John Penrose MP, England’s Minister for Tourism and Heritage, yesterday spoke of the need to ‘nail for the ever the canard’ that economic growth and heritage are mutually opposed: ‘they coexist brilliantly’. Speaking at the English Heritage event Next steps for England’s heritage, he noted the essential contribution the historic environment makes to the other half of his portfolio, tourism, and to the nurturing spaces that stimulate and support the creative economy.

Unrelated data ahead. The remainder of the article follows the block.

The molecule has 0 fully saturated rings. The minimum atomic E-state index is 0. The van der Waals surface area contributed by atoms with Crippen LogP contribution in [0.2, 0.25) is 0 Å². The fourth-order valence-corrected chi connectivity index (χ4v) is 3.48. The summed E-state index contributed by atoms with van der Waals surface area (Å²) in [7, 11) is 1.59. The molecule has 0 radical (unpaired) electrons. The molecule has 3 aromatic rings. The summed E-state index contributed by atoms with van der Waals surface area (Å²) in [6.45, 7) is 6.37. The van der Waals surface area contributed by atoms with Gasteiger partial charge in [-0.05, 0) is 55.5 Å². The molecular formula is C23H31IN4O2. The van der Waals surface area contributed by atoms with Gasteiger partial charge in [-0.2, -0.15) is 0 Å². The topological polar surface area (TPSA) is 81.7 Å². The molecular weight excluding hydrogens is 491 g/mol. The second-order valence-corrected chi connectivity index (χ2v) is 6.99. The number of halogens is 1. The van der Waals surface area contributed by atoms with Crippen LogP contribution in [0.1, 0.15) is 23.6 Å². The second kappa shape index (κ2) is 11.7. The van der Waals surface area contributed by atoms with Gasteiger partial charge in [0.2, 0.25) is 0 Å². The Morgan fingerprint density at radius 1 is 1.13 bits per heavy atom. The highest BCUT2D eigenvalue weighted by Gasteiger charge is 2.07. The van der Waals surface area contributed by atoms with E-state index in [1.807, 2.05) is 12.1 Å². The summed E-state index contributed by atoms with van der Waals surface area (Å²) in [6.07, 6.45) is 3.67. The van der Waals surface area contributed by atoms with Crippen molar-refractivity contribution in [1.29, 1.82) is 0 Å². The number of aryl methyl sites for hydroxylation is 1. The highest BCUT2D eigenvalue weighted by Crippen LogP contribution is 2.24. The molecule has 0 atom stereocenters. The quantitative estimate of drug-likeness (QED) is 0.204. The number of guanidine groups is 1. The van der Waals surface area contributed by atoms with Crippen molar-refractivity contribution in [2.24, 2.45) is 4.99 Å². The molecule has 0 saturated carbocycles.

But to make that synergy work, some streamlining is required. Presaging the DCMS consultation we expect this summer, he outlined some important steps to be undertaken by that part of his department not engaged on Olympic duties. Many measures are familiar from the Penfold review and draft Heritage Protection Bill, and include defining the extent of a listed building’s interest, extension to the ability to apply from a certificate of immunity from listing, and a statutory basis for Heritage Partnership Agreements. As might be expected from the Penfold proposals, the proposals include certification of applications for Listed Building Consent from accredited agents. Similar proposals have been made for the natural environment. But disappointingly, once again, there was no reference to any parallel process for Scheduled Monument Consent. IfA has recently obtained confirmation from English Heritage that the process of granting SMC for archaeological purposes continues to be managed without reference to the professional accreditation of the archaeologists concerned. Quite why management of this particular type of heritage asset (some might say the most important type) continues to be operated in an accreditation vacuum remains an enduring mystery, and one that calls into question the extent of HMG’s compliance with the Valletta convention. IfA will continue to press for a more enlightened approach, and hopes that others will too before the consultation process that must now be imminent.